The plan for a locomotive driven railroad system began on 25 June 1875, but the work on the Manila-Dagupan “Main Line North” leg began only in 1877. The concession to build was won by Edmundo Sykes, but this was later transferred to Mr. Jorge Higgins Wellfith of Manila Railway Company (MRC) Ltd., a British company.
The cornerstone of the Manila Central Station was laid on 31 July 1887 in Tutuban, Tondo and the ceremony was attended by well-heeled personalities from the government, the military and the Church, who came dressed in English finery. The Manila-Dagupan railroad was to be built in 3 sections: Manila to Bagbag, Bulacan (43 km.), Bagbag to Mabalacat (43 km.) and Mabalacat to Dagupan (106 km.), for a total of 195.39 km. The total project cost was roughly P8 million, or around P40,000 per kilometer.
Filipino laborers, favored over the Chinese imports, were employed in the construction. The Bagbag-Mabalacat stretch was finished in 2 February 1892, coinciding with the town fiesta. The Manila-Dagupan line became operational on 24 November 1892, immediately impacting the lives of thousands of Kapampangans even if it bypassed large Pampanga towns like Lubao, Guagua, Arayat and Bacolor. MRC operations were disrupted in 1898 due to the Revolution. In November of that year, the Angeles and Mabalacat stations were captured by Americans. The rehabilitation of the damaged rails became the responsibility of our new colonizers and before long, the Pampanga stations were once more in service.
The San Fernando Station was of such significance, as it was mainly used to haul agricultural freight. With the founding of the sugar central PASUDECO in 1921 and the establishments of large sugar camarines (storehouses) , the nearby station became even more important , becoming the railroad distribution point of Bacolor and the terminus for 2 branch lines. Passenger traffic stood at 26,658 people in 1920, second to Manila. Similarly, San Fernando ranked 2nd in terms of revenues (P28,549.70) after Manila, followed by Tarlac. Angeles (P12,214.57) and Mabalacat (P7,574.27) ranked 6th and 7th respectively .
With the establishment of an MRC station in Angeles, the town, with a population of just 10,000 at the turn of the 20th century, outpaced the population growth of Lubao, Pampanga’s largest town. Its location encouraged wholesale and retail trade with Bacolor and San Fernando, making transportation more efficient. The Stotsenburg branch from Dau (7 km.) was built almost at the same time as the Camp and was completed in May 1903. It was primarily a military railroad as it did not extend beyond the camp. Interestingly, the location of entertainment halls catering to U.S. servicemen in Angeles was influenced by the railroad system. In 1920, an American Mr. Hart, requested MRC to place a station at Barrio Margot within Camp Stotsenburg. Mr. Hart owned a bar there, frequented by 9th Cavalry troops to “satisfy their whims”. His request was understandably turned down.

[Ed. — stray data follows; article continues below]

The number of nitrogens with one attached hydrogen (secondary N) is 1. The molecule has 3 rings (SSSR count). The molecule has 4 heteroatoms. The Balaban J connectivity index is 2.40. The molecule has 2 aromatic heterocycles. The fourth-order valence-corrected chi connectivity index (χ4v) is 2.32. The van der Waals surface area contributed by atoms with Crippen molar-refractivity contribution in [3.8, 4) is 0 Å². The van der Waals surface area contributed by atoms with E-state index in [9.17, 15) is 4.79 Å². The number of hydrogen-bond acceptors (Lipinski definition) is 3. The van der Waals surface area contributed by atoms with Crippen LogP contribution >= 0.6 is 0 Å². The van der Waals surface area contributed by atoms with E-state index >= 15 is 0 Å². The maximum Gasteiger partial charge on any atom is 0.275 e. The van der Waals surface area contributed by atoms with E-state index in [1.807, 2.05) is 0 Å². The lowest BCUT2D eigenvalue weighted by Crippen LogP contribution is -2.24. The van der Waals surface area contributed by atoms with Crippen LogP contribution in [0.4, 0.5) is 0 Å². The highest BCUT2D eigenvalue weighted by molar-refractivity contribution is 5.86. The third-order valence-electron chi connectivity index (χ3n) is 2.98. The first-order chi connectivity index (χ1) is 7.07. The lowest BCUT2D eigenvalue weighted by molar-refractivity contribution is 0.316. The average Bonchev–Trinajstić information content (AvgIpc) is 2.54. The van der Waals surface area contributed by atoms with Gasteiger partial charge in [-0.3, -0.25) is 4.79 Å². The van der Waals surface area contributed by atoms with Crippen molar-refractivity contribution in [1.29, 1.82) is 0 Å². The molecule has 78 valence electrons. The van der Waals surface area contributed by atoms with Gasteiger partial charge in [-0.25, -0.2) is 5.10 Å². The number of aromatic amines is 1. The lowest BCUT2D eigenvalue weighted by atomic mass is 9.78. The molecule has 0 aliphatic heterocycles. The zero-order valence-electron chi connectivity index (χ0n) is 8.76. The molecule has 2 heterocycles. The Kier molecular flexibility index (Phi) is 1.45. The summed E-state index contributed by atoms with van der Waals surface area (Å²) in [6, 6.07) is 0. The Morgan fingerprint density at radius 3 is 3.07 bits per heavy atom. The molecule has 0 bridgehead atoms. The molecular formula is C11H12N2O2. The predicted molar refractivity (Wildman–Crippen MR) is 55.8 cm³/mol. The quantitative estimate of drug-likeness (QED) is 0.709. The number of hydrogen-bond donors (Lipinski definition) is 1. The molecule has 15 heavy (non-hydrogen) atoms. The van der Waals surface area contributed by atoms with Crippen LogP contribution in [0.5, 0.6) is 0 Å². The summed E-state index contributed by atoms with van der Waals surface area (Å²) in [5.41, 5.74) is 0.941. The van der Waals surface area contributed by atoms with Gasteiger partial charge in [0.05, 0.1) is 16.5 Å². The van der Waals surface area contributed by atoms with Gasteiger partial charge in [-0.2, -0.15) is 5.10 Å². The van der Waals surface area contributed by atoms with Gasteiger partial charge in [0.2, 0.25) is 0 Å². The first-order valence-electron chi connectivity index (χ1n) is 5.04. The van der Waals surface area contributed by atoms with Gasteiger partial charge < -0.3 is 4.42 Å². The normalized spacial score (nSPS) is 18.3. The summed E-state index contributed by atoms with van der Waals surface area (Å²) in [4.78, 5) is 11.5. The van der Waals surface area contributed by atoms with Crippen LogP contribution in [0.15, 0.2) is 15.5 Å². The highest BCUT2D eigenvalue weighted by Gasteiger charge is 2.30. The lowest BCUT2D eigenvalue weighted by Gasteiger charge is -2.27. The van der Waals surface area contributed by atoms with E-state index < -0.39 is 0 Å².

The Mabalacat Station in San Francisco generated a lot of traffic and induced dramatic population change—from 9,101 in 1887 to 20,560 in 1939. More branches were extended as the sugar industry in Pampanga burgeoned: 9 km. Magalang branch from Dau (completed Dec. 1907), 20-km. Floridablanca branch from San Fernando to serve Guagua and Carmen, and Arayat branch also from San Fernando (completed in July 1914).
In the 1950s, MRC’s corporate name was changed to Philippine National Railways and its financial conditions remained unstable from 1957 to 1963. Typhoons damaged PNR lines severely in 1973, so that the operational lines were down to just 811 route kms. (from 1,059) the next year. The rise of the Expressways and the closure of the Tarlac-Dagupan route in 1 January 1988 signalled the end of the famous Manila-Dagupan railroad.
Today, Pampanga’s train stations are but a shadow of their glorious past. The Mabalacat Station for instance, is home to 3 squatter families, typical of the “home along the riles” neighborhood. The bricks have all fallen out, the window grills rusty, but the weatherbeaten “Mabalacat” sign hangs there still, a silent reminder that once, the noisy din of train engines, mighty symbols of industrial progress, roared our way.
(9 November 2002)